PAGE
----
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Applied Statistics and Data Management Student Interview: Benton Tripp

Benton Tripp

We caught up with Benton Tripp, a current student in the Applied Statistics and Data Management (ASDM) graduate certificate program. We asked him about his interest in studying statistics, his experience with the program, and how it has helped his career.

Benton’s interest in mathematics is deep-rooted and long standing. During his time as an undergraduate mechanical engineering student at Utah State University, Benton took an Introduction to Python Course, which helped him realize the far reaching practical applications of math and statistics. This revelation led Benton to change his major to Applied Mathematics and pursue a minor in Computer Science.

Due to COVID-19, Benton finished his Data Analytics degree online through Western Governors University, and began work as a data analyst, gaining experience in the field that led him to focus on spatial statistics and spatial data science. Benton was drawn to NCSU due to its graduate geospatial information science program, but recognized that this program would not cover everything he wanted to learn on the topic. The ASDM Certificate program filled in those knowledge gaps, in addition to offering highly valued data science credentials and complementing Benton’s primary graduate degree.

As a new entry to the field of data science and analytics, Benton had not received much formal training with many of the tools and concepts he uses in his day to day work. Despite this, Benton was apprehensive about returning to school, as the value of that education can often feel less valuable than hands-on, real world experience. While he has felt the benefits of 3 years of data science experience, he credited courses like ST 555 (a SAS based course) and ST 558 (an R based course) helped him solidify his skills in programming and data analysis. Benton expected to learn new skills with the SAS language to add to his already solid understanding of R and Python, but was surprised with how much additional R knowledge ST 558 provided him.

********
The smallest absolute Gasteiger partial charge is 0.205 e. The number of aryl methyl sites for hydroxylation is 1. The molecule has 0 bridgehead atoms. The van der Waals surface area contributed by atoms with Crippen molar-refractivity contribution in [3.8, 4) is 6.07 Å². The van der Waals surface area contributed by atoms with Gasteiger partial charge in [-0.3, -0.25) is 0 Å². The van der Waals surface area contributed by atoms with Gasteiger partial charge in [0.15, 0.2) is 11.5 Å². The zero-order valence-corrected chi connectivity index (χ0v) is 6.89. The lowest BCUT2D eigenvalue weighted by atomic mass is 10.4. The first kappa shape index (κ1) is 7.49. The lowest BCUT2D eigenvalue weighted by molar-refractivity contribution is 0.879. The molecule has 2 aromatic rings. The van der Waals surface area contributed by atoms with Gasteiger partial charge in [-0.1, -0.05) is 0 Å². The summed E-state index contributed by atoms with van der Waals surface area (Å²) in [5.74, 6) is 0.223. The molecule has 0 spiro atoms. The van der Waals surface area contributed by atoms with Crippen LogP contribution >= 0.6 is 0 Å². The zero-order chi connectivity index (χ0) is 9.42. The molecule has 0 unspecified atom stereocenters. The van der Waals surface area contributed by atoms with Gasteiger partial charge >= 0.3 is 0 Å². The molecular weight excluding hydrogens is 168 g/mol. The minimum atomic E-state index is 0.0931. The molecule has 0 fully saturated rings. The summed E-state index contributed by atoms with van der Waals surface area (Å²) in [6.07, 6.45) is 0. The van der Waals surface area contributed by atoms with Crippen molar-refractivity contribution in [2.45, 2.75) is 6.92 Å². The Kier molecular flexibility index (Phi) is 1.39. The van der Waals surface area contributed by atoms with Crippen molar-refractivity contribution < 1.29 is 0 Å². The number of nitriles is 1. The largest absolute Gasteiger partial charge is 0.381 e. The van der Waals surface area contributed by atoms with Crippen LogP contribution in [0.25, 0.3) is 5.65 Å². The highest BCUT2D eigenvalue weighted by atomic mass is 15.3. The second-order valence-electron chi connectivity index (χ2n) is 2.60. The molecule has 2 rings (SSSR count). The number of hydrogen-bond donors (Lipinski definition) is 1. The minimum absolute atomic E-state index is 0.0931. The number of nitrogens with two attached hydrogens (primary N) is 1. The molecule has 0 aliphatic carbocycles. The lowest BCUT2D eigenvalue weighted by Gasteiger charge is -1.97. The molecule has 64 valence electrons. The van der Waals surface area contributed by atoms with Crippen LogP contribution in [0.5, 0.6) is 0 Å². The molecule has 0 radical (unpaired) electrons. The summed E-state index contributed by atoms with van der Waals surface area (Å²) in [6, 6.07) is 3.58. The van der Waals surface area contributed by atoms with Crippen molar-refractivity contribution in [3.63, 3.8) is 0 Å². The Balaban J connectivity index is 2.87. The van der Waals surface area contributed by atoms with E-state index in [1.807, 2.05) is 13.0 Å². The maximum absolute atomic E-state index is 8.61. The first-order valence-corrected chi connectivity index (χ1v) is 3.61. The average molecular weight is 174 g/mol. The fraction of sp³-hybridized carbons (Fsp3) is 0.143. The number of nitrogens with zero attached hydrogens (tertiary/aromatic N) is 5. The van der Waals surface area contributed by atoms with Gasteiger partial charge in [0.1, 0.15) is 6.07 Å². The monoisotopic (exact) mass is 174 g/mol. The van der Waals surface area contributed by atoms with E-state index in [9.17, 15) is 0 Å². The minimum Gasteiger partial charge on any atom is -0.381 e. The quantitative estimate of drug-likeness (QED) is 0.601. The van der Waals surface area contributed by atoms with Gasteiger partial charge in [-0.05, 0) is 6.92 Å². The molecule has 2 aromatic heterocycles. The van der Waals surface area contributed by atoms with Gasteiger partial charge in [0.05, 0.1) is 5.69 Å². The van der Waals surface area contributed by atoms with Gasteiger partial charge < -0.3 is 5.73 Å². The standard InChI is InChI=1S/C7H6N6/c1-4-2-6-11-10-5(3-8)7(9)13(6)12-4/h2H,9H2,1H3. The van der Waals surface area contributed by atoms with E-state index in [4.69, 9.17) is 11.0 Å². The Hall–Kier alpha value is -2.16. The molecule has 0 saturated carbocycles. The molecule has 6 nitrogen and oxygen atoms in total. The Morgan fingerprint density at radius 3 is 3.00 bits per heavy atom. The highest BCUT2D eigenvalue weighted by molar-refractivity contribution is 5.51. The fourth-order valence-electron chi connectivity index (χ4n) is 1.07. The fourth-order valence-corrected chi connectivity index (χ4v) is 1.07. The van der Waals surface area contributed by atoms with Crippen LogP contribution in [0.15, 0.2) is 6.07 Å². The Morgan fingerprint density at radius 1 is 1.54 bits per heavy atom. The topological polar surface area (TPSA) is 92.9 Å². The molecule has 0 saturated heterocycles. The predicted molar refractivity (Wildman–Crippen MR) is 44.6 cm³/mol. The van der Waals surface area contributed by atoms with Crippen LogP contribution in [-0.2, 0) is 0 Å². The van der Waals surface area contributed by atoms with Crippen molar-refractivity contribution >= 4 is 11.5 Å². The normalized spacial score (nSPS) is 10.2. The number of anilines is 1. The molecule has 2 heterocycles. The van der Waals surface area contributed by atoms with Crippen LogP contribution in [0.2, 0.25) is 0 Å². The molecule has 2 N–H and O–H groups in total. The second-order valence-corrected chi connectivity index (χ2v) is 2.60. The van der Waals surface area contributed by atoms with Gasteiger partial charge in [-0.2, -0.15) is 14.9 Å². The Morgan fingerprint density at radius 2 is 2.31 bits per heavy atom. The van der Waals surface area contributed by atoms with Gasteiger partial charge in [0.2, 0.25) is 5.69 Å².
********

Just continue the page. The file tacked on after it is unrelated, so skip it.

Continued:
The thing Benton stated he liked most about the program was the focus on application of data analytics, not just abstract mathematical concepts and proofs. While those foundational concepts are valuable to data analysts, Benton pointed to the challenges of fully delving into those concepts on a granular level for a constrained, non-degree program. He found the programs focus on establishing an understanding of the fundamentals and then quickly showing how these programmatic methods can be used to solve real world problems both practical and effective.

One of the hands-on learning experiences Benton had was the creation of an R shiny app to monitor the species distribution of three-toed sloth. This multi-view data analysis tool, known as a “presence-only model” allows users to see in-depth visualizations of complex data in an intuitive format. While Benton’s model was focused on sloths, it has wide applications and is a type of data visualization widely used in biology and ecology. Amazing tools like this are only one of the many practical ways students can apply what they learn in the ASDM courses.

Benton highly recommended the ASDM program to others, especially those who, like him, are already studying or working in the field of data science and have existing experience. He found the course is excellent as a supplement to round out a data scientist’s skills in statistics and data analysis. Specifically, Benton was impressed with the course structures and the performance of the instructors. Professors such as Jonathan Duggins, Jason Osborne, and Justin Post made the learning experience accessible and enjoyable. Despite being apprehensive about taking advanced mathematics courses through distance learning, Benton found the ease of access to help from instructors and teaching assistants, along with the clarity of the coursework helped the program to be a high-quality learning experience.